Students Endure Remote Project Site To Deliver Much-Needed Crossing
PHOTOS COURTESY OF PSU ENGINEERING
The pedestrian bridge in Machacamarca, Bolivia. Above, the team that built it.
When a student project team from Pennsylvania State University set out to build a pedestrian bridge in Machacamarca, Bolivia, it quickly realized that engineering is but one part of a successful bridge project—execution is another.
The team had six months to plan the footbridge, which now connects a town—previously cut off by a river during the rainy season—to nearby schools, markets and hospitals. And the irregular landscape posed an engineering puzzle, which the project team solved by adapting certain parts of the structure until safety requirements were met.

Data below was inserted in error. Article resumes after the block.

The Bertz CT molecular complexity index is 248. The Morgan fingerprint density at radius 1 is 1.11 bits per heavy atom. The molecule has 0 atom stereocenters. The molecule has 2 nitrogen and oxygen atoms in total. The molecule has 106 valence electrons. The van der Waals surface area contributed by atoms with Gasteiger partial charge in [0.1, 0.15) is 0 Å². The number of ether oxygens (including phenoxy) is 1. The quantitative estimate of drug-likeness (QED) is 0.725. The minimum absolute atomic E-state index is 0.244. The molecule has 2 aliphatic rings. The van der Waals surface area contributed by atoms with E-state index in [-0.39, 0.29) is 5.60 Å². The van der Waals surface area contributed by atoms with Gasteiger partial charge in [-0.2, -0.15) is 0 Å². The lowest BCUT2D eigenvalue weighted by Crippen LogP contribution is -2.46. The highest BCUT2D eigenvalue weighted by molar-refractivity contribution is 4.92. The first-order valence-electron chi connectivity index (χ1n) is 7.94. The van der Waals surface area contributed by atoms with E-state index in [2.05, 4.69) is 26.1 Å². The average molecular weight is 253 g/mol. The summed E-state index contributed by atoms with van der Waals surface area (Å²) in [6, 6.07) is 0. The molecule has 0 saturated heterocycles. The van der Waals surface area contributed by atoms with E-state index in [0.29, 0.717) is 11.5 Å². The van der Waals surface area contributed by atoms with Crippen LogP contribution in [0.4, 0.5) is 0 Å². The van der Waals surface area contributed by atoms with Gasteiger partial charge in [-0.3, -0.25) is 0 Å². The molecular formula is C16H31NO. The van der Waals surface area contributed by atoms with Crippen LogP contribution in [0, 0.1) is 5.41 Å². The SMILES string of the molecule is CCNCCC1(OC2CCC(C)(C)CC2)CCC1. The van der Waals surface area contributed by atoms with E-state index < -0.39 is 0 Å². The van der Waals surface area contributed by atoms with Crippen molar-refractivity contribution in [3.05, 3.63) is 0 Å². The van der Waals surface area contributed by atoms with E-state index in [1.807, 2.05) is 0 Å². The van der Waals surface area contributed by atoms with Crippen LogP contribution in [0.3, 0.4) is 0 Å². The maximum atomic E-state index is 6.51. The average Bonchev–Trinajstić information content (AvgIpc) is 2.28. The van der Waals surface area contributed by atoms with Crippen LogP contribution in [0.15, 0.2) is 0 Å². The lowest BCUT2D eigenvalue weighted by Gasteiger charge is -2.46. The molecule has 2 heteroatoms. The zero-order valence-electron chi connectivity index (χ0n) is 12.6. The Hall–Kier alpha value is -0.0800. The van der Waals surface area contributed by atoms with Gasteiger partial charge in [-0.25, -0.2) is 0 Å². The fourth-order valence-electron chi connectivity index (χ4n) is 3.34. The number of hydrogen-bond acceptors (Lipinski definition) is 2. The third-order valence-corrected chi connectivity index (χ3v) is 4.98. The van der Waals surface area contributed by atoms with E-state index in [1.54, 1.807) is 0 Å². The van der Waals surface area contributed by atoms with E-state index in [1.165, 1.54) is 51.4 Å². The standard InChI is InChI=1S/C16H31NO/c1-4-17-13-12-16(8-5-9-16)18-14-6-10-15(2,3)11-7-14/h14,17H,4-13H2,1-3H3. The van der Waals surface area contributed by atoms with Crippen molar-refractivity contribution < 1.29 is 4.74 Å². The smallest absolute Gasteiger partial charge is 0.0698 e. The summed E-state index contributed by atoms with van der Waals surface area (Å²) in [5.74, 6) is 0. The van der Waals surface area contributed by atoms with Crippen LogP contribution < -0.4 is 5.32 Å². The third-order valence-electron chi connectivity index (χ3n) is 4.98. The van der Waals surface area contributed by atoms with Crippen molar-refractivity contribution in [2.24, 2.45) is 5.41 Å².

But the one-month execution proved just as daunting: The remote project meant team members had to hike one hour each morning to reach the site, and the lofty altitude (12,000 feet or 3,657 meters above sea level) meant exhaustion set in sooner. Trucks were unable to reach the project site, so students had to transport all construction materials by hand.
“There are days when the cold, exhaustion and craving for a nice pizza can start to feel overwhelming,” project manager Stefany Baron told Penn State News, “but this can all be overcome by reminding each other that, at the end of the day, this is still an amazing experience where we are making a real impact on the lives of some pretty incredible people.”